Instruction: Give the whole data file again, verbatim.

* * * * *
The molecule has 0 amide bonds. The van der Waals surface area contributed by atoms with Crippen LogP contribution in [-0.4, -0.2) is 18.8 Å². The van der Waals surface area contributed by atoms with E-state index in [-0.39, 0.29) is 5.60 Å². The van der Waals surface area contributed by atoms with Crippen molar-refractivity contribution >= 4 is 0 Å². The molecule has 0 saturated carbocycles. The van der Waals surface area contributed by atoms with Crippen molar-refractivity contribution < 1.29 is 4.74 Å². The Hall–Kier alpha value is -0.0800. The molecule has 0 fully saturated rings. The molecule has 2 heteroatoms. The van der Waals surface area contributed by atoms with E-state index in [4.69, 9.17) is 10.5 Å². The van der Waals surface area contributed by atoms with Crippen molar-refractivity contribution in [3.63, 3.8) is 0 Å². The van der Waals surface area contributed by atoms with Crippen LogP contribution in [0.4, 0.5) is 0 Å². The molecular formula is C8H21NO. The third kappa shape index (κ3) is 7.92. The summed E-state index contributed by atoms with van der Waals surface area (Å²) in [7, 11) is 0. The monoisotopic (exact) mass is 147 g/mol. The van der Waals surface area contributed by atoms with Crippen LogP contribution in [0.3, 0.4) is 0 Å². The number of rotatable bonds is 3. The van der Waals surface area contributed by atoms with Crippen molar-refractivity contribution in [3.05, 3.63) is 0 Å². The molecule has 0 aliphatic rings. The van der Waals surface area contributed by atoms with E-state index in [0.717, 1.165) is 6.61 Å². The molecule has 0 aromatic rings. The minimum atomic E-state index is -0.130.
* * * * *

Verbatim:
The molecule has 0 amide bonds. The van der Waals surface area contributed by atoms with Crippen LogP contribution in [-0.4, -0.2) is 18.8 Å². The van der Waals surface area contributed by atoms with E-state index in [-0.39, 0.29) is 5.60 Å². The van der Waals surface area contributed by atoms with Crippen molar-refractivity contribution >= 4 is 0 Å². The molecule has 0 saturated carbocycles. The van der Waals surface area contributed by atoms with Crippen molar-refractivity contribution < 1.29 is 4.74 Å². The Hall–Kier alpha value is -0.0800. The molecule has 0 fully saturated rings. The molecule has 2 heteroatoms. The van der Waals surface area contributed by atoms with E-state index in [4.69, 9.17) is 10.5 Å². The van der Waals surface area contributed by atoms with Crippen molar-refractivity contribution in [3.63, 3.8) is 0 Å². The van der Waals surface area contributed by atoms with Crippen LogP contribution in [0.4, 0.5) is 0 Å². The molecular formula is C8H21NO. The third kappa shape index (κ3) is 7.92. The summed E-state index contributed by atoms with van der Waals surface area (Å²) in [7, 11) is 0. The monoisotopic (exact) mass is 147 g/mol. The van der Waals surface area contributed by atoms with Crippen LogP contribution in [0.3, 0.4) is 0 Å². The number of rotatable bonds is 3. The van der Waals surface area contributed by atoms with Crippen molar-refractivity contribution in [3.05, 3.63) is 0 Å². The molecule has 0 aliphatic rings. The van der Waals surface area contributed by atoms with E-state index in [0.717, 1.165) is 6.61 Å². The molecule has 0 aromatic rings. The minimum atomic E-state index is -0.130.